MALLS AND BOMBS
I was planning on posting the first of a three-part blog on the changing nature of NGO work in the
Or through the link with his organizational website:
I will take this up again in a future posting.
Friday morning, October 19, I spent reading at the library of the development agency where my wife works. After lunch I began my trip home on the Metro Rail Transit train, the fastest way to get around Metro Manila despite the crushing numbers of people during the morning and late afternoon commute. The last stop of the train is the North Avenue Station which opens on to the new TRINOMA mall in
When I lived in
Many of these malls are bigger than anything you may have seen in the
SM North, which is being renovated, sports bill boards saying it is “one of the ten biggest malls in the world.”
Big deal, several malls here are much bigger.
The SM Megamall, a few stops down on the MRT train and adjacent to my wife’s workplace, used to be
The biggest chain of malls, the SM chain, is owned by Henry Sy. Following this are the Ayala malls owned by the Ayala family, a Spanish mestizo family and, according to Forbes, the wealthiest family in the
By the end of such a walking excursion, however, you will have suffered permanent hearing loss, as is already the case with most people in Metro Manila.
There is a direct relationship between the noise levels in a mall, the frigidity of the aircon, and the income levels of the shoppers – the poorer the clientele, the colder and louder the mall. Poor folk come to a mall to cool down, and to be entertained. They want their money’s worth!
SM North Mall leaves one half deaf after an hour, and you had better bring a sweater if you’re planning to take in a movie. The Rockwell Mall, which you can’t even get to on public transportation, goes for the very upscale shopper and is nearly silent. So, if you want powerful aircon, well, you can get that at home.
A few weeks after the new TRINOMA mall opened I realized it was not going for the same demographic as the Ayala’s Glorietta Mall in the City of
Speaking of Glorietta and TRINOMA, if you are avid international news junkies Glorietta might ring a bell for you, and this brings me back to the opening paragraph. I was in the grocery store in TRINOMA on Friday, on my way home from that library trip, looking for something to grill on the weekend. The security office at the agency where my wife works sent me and several thousand other staff and family members a text message to our cell phones. A bomb had just gone off at Glorietta Mall in
Intermittent text messages kept us informed of the events and investigation in
While we were still dating my now wife and I used to rendezvous at least once a week at the Glorietta Mall. We don’t go there very often now because TRINOMA and the new Gateway Mall in the Cubao area are closer, but we still go there once in awhile, and we know exactly where the bomb went off.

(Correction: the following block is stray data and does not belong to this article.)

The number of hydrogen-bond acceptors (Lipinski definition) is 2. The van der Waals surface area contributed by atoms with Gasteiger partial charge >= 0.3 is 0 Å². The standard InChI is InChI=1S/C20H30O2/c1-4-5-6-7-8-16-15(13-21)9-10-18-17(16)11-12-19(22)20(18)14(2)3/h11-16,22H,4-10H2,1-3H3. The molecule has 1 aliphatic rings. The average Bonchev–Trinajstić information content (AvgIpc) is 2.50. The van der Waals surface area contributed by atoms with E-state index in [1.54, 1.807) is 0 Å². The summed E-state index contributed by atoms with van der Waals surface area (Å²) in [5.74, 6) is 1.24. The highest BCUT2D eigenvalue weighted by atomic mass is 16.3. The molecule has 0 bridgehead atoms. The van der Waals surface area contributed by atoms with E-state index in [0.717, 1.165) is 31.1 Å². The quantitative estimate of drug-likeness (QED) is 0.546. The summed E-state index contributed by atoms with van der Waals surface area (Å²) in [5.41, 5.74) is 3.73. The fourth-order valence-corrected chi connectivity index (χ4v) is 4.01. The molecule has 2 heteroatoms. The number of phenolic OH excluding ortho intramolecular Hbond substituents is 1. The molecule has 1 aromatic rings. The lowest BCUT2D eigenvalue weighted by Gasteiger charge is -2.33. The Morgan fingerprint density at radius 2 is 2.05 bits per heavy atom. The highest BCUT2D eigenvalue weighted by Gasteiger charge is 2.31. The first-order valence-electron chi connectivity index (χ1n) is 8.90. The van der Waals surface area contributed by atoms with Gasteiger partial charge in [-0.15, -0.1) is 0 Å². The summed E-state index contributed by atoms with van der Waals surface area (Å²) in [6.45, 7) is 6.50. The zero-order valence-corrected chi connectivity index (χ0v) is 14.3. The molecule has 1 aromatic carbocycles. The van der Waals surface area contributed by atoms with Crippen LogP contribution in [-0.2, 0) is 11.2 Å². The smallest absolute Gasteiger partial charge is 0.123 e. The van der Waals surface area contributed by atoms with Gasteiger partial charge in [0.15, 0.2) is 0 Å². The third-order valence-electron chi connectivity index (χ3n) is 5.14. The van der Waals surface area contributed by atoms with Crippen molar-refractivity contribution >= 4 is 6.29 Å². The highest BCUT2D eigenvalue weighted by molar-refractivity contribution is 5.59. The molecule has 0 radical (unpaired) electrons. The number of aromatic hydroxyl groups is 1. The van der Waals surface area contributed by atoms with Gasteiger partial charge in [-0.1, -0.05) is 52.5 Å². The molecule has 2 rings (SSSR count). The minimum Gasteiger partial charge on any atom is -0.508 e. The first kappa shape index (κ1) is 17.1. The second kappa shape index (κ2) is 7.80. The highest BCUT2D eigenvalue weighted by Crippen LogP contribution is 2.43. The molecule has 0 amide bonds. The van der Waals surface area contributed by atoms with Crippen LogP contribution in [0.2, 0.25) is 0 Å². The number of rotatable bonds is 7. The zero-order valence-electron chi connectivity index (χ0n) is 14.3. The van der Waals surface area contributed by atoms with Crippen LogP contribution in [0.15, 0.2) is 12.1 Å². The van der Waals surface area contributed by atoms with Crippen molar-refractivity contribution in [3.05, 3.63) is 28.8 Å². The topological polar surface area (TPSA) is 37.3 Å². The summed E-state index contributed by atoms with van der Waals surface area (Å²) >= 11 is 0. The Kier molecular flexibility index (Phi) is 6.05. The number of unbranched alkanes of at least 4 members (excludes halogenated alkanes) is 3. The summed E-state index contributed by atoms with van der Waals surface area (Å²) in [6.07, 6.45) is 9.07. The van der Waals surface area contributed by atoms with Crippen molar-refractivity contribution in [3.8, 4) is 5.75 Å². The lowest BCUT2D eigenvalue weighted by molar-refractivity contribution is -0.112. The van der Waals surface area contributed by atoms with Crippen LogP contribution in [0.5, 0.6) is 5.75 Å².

It was serious explosion, ripping up through three floors and blowing a hole in the roof of the mall, and leaving at least eleven people dead and over 100 injured.
What is interesting is how quickly we absorb the shock, those of us who did not lose a loved one and who were not injured. On Sunday, two days after the event, we were in the SM North Mall to get some gardening supplies. The mall had about half the number of people one might normally expect for a Sunday. Barring any new bombings, I suspect the crowd will be back to normal by next Sunday.
The October 21, 2007 editorial in the Philippine Daily Inquirer notes the sadness of our country, the fact that there are so many suspects in this bombing. The real tragedy, however, is that for a great many Filipinos and other residents, including this one, Philippine President Gloria Macapagal Arroyo and her government are among the suspects. This is not the assessment of wild-eyed conspiracy theorists, but of average work-a-day people.
In his article in the October 22 Inquirer, political analyst Amando Doronila notes that whoever is responsible for the bombing, it certainly did draw attention away from Arroyo’s latest political scandal. Several days ago a handful of governors and congress people attending a meeting at the presidential palace reported that they were given gift bags stuffed with money. The governors received P500,000 (over $10,000
This is only the most recent and probably most serious scandal to rock the government in recent years. There’s the question of the president’s legitimacy. She took power in a popular uprising (although she was vice president at the time). She cheated in the following presidential election, and close aids and family members appear to have been involved in a fraudulent bidding process for a broadband system to be implemented by a Chinese company. It just goes on and on.
So, many people believe she may have orchestrated the bombing to divert people’s attention, or to create a pretext for declaring some form of martial law. On the other hand, many people also believe some faction of the military is behind it, to destabilize the regime.
But life goes on.
If accurate statistics were available I think they would indicate that life is safer in Metro Manila than in most cities in the
Much of life in the
Thanks to those of you who wrote to say you’ve read the blog, and to those of you who have posted comments.